Legislators in the US state of Washingon have unveiled proposals to extend all the rights of married couples to same-sex partners.

The state already has some protection for registered gay and lesbian couples through domestic partnerships and the new bill would establish equal protections without legalising same-sex marriage.

It is sponsored by Democratic state House member Jamie Pedersen, one of six out gay people in the legislature. His party controls both the Senate and the House.

The proposed legislation has the support of the state Governor.

“The purpose of this legislation is to provide a way for us to talk about how our families are harmed concretely by their exclusion from civil marriage,” Mr Pedersen told the Seattle Times.

“We hope that sooner, rather than later, we’ll be here talking about a marriage bill.”

At present same-sex marriage is legal in Massachusetts and Connecticut, while civil unions that carry all the state rights of marriage are legal in New Jersey, Vermont and New Hampshire.

Federal marriage rights were denied to same-sex couples by the 1996 Defence of Marriage Act (DOMA).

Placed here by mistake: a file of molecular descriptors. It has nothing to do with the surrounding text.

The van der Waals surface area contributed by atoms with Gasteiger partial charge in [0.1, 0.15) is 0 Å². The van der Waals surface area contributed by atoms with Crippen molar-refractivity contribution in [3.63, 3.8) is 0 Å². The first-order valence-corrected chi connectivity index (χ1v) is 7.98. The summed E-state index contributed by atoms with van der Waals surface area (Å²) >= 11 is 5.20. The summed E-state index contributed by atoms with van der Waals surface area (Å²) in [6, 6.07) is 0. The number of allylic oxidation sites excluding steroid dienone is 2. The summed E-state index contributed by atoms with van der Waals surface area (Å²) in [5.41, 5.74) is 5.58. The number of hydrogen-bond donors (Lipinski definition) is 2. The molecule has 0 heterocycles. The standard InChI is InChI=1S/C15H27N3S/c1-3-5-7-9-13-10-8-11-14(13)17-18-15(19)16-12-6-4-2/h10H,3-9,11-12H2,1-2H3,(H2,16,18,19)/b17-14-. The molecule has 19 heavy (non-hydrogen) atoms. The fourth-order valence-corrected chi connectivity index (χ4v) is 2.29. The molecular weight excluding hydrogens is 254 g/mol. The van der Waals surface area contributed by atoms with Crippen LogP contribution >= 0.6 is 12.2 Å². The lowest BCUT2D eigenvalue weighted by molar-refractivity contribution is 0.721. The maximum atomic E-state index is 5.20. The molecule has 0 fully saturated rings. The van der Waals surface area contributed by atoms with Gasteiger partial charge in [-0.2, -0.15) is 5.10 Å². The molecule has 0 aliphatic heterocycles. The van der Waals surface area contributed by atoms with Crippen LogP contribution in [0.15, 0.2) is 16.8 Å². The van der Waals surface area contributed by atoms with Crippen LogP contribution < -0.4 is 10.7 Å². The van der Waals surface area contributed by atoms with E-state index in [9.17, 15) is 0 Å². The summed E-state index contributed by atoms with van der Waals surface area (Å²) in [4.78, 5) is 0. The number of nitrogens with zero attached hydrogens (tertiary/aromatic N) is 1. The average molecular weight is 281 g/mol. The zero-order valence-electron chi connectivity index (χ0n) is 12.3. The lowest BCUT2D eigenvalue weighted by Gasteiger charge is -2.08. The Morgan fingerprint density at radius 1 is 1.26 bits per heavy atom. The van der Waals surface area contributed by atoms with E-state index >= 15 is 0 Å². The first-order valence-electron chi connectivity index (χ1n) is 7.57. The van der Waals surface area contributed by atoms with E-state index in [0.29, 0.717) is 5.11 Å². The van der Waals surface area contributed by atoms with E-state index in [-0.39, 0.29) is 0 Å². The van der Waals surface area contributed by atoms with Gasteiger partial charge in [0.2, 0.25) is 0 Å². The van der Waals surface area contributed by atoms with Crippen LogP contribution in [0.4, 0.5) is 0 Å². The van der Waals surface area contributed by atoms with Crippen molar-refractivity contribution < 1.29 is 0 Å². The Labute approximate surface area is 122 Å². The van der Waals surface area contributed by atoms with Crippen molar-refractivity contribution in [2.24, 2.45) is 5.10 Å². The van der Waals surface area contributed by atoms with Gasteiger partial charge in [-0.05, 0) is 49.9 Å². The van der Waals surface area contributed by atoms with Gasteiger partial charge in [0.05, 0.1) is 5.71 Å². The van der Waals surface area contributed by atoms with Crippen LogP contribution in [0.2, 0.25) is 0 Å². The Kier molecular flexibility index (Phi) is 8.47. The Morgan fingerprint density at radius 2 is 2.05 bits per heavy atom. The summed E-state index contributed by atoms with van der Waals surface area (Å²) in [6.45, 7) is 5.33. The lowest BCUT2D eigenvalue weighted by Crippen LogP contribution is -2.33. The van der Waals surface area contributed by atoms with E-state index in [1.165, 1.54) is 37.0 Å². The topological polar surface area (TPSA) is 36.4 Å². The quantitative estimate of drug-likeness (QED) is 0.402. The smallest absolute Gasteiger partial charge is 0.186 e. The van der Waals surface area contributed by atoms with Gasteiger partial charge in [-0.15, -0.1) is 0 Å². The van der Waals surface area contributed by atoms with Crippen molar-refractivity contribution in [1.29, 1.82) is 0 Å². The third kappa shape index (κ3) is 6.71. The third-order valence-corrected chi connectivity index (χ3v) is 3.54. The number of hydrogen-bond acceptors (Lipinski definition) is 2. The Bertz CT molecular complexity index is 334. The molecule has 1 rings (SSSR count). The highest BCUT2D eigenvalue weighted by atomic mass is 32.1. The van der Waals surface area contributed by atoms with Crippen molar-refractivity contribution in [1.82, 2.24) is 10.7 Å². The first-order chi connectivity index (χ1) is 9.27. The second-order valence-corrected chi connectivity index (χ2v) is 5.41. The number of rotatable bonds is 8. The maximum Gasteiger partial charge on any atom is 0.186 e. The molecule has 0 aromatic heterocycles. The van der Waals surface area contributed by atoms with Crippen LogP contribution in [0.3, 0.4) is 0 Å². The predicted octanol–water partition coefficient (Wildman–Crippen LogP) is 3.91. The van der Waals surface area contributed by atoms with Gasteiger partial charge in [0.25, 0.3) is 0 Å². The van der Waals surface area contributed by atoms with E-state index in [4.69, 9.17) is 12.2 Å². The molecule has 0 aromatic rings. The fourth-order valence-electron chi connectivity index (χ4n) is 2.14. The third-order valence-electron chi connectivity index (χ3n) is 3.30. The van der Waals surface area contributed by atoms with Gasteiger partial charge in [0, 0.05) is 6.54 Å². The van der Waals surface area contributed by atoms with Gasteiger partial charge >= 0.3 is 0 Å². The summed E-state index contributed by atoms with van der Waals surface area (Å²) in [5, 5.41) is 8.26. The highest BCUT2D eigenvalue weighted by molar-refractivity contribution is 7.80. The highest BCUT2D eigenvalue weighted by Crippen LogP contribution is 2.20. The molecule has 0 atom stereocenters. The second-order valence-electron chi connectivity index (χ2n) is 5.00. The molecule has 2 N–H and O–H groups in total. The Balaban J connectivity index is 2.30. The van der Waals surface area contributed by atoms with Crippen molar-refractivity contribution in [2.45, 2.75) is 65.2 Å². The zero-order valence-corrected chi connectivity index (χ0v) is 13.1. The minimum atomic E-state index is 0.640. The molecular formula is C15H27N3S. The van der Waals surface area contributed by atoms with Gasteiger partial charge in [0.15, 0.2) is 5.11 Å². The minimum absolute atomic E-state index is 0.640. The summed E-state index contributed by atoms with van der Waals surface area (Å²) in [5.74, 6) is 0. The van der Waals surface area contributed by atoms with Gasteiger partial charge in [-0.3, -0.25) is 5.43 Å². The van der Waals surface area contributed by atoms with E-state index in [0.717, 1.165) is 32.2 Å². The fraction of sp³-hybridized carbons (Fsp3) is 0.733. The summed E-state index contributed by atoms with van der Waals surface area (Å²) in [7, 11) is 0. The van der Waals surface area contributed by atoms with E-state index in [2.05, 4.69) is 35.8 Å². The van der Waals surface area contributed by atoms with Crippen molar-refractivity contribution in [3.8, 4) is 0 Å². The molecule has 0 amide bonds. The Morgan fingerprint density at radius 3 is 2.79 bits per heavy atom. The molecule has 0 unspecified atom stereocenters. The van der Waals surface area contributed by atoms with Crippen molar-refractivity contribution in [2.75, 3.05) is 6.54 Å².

States are not required to “treat a relationship between persons of the same sex as a marriage, even if the relationship is considered a marriage in another state.”

DOMA also prevents the federal government from gay and lesbian relationships as marriage “for any purpose,” even if the marriage is recognised by one of the states.

President Barack Obama is committed to the repeal of DOMA, but does not support gay marriage.

According to a statement on civil rights on the White House website the administration will pass legislation “that would ensure that the 1,100+ federal legal rights and benefits currently provided on the basis of marital status are extended to same-sex couples in civil unions and other legally-recognised unions.”